The way partnerships are taxed by default is known as pass-through taxation. Partnerships are not subject to corporate income tax, thus they avoid double taxation. Taxes are not paid directly by a Partnership. Instead the profits (or lossses) are passed directly to the owners as outlined in their partnership agreement and the owners are then responsible for paying their share of the income they received from the partnership on their personal tax return.
While partnerships do offer a variety of advantages there are 3 core disadvantages that we believe you should consider about a Partnership:
- Unlimited Liability for General Partners
- No Taxation Flexibility
- Lack of Stability
Unlimited Liability for General Partners
If you operate as a general partnership (which is the default and most common type of partnership) you will have full personal liability for any debts, obligations and actions of the business. For general partners, this is a significant risk as you can be held personally liable for any debts or if the business gets sued, just as a Sole Proprietor would. In addition to this, general partners can even be held liable for other general partners as well.
This means that your partners and your own personal assets such as a your home, car and personal bank account could be subject to risk if your business is unable to pay business debts or is sued. While there are some types of partnership where some partners will not have personal liability, such as a limited partnership, this can limit the role and actions that the limited partner can engage in. You could also operate as a limited liability partnership (LLP) to have a higher level of liability protection but in many states LLPs have less protection as a result of what is known as a “limited shield”. When comparing an LLC to a partnership this is the biggest difference between the two. Because of the significant liability risk of a general partnership, many small business owners choose to operate as an LLC to ensure they have more personal liability protection.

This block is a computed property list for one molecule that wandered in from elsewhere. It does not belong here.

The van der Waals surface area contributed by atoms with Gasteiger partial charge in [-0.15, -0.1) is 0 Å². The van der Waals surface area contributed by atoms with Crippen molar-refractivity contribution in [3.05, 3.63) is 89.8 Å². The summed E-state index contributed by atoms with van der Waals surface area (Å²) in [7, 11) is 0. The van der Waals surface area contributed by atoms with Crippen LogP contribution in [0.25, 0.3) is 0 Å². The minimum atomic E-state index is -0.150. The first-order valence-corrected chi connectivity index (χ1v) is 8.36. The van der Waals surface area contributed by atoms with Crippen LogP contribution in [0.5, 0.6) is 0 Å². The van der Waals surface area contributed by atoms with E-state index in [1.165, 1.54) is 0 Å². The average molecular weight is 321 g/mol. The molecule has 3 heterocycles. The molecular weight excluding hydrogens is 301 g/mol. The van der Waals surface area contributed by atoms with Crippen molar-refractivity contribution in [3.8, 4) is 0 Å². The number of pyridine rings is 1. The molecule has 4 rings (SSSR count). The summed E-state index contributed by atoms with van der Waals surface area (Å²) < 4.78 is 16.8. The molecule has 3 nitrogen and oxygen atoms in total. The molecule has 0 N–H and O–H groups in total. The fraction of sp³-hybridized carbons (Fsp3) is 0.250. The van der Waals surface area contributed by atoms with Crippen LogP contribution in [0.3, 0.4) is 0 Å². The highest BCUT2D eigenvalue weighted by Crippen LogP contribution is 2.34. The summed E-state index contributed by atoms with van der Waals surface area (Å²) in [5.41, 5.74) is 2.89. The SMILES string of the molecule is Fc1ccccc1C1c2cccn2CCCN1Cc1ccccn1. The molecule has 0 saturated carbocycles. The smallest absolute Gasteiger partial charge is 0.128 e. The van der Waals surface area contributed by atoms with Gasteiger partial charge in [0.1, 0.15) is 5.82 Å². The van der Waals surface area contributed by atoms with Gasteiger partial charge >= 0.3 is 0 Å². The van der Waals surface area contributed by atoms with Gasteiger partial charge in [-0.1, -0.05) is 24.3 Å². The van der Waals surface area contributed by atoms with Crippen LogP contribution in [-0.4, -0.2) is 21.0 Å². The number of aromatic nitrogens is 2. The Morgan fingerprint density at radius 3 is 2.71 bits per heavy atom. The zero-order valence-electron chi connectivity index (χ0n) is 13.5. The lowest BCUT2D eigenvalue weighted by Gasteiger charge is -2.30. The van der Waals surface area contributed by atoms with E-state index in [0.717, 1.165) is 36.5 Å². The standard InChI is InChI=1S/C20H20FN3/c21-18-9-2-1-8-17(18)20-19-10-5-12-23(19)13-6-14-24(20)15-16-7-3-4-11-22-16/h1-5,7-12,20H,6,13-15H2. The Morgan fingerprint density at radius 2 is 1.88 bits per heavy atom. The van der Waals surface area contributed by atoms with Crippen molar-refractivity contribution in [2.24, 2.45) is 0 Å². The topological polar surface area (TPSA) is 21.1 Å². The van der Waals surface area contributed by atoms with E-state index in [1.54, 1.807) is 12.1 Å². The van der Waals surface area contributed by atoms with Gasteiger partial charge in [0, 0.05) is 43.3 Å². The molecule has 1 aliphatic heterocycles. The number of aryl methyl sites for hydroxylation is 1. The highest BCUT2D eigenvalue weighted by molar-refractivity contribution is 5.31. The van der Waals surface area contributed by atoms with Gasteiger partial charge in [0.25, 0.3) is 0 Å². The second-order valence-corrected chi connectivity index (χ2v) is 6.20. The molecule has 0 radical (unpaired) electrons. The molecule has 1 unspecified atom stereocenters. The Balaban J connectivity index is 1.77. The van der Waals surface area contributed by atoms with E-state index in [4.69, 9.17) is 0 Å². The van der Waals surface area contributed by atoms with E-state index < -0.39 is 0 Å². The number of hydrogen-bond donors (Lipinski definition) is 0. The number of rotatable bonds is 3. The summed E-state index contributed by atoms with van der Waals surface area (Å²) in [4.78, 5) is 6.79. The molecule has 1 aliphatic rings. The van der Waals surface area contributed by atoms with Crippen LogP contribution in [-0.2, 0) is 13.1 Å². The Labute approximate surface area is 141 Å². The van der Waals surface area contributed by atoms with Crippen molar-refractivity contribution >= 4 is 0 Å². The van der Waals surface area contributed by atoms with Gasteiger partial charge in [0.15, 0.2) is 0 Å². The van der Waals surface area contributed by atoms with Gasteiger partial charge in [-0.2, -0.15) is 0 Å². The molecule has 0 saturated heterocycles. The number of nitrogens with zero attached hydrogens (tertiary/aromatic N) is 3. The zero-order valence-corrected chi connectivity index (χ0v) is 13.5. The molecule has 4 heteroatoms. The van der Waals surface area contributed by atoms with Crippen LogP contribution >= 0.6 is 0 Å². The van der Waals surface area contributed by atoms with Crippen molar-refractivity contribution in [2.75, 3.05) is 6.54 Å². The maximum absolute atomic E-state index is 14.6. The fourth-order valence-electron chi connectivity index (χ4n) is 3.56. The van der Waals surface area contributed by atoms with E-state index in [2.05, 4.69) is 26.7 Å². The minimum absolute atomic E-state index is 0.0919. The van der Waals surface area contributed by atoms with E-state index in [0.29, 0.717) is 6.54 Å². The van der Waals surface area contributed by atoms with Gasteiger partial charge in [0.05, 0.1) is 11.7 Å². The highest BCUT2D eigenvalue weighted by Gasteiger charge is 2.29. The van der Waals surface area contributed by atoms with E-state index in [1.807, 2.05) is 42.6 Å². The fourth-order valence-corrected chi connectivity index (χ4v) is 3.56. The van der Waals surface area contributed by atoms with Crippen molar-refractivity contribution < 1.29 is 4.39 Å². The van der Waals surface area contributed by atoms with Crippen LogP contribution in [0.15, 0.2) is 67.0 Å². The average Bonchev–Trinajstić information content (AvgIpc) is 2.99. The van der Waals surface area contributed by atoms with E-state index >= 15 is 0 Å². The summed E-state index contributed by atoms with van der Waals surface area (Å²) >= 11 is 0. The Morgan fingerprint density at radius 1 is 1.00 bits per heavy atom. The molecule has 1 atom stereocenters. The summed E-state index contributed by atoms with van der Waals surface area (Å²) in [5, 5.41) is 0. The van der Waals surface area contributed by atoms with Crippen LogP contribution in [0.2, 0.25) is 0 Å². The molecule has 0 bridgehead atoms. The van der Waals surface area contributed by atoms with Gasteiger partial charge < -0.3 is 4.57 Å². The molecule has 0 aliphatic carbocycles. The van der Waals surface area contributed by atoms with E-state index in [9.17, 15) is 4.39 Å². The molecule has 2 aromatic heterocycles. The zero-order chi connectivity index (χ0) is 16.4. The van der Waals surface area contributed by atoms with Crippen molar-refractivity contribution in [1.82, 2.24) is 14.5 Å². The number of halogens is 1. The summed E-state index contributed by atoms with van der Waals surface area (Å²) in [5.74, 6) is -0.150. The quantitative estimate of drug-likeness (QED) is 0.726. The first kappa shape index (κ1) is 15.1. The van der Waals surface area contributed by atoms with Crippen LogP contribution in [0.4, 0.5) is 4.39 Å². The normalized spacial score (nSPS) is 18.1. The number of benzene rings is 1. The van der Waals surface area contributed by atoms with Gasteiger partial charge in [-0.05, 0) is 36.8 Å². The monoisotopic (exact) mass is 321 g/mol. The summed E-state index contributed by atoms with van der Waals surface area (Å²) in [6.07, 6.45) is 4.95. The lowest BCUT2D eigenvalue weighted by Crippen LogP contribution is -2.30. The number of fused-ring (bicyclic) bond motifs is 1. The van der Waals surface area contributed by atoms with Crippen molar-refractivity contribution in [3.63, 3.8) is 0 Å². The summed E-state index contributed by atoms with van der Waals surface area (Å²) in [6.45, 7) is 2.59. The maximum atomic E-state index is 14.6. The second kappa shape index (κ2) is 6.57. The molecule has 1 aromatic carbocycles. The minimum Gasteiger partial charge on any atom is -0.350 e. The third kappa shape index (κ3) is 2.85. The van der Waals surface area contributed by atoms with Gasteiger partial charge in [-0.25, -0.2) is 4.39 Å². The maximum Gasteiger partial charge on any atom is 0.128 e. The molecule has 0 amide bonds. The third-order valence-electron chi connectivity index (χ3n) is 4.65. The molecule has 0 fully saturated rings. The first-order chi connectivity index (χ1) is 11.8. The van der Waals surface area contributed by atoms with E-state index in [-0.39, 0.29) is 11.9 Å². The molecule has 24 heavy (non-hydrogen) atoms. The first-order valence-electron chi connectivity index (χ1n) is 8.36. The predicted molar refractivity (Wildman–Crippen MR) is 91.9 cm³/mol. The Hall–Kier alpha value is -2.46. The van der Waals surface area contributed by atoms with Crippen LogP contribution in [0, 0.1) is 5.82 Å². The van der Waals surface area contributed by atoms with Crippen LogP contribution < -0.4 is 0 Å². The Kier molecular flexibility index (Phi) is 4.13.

No Taxation Flexibility
Partnerships lack any flexibility when it comes to their taxation. Unlike an LLC where a business can elect different taxation statuses by the IRS, such as S Corporation taxation, a partnership can only operate as a default, pass-through tax entity. As a result, partnerships owners are subject to the maximum amount of self-employment tax. In addition to this partners must pay taxes on their portion of the business’ income, even if they did not receive any distributed income.
Lack of Stability
Another significant disadvantage of a partnership is that they have much less stability. If there is a not a formal process defined in the partnership agreement, a business operating as a partnership that has an owner leave or die could be subject to automatic dissolution. If a partner leaves, the majority of the remaining partners must agree to continue the business and the remaining partners are required to buy out the departing partner. This can cause serious issues if the remaining partners lack the funds to buyout the departing partner.
How is a partnership formed?
Partnerships are formed when two or more individuals or entities agree to do business together. This can be done without a formal agreement, but this is not recommended as it can lead to disagreements at a later date. A partnership agreement, which is a written document that informs all partners how the business will operate, is generally suggested to be used.
In addition to creating a partnership agreement a partnership will need to complete a DBA/Trade Name filing to register their business name.
How are partnerships taxed?
Partnerships are taxed as pass-through entities. Partnerships are not subject to Federal income taxes and instead the partners are taxed based on their shares of any income received on their personal income taxes.
Partnerships vs. LLC
Partnerships and LLCs are different legal structures. Partnerships are an informal business structure that requires little to no registration process. LLCs are a formal structure that is formed by filing Articles of Organization (or equivalent) in their state of formation. LLCs provide limited liability protection for its owners, while general partnerships leave owners with unlimited personal liability.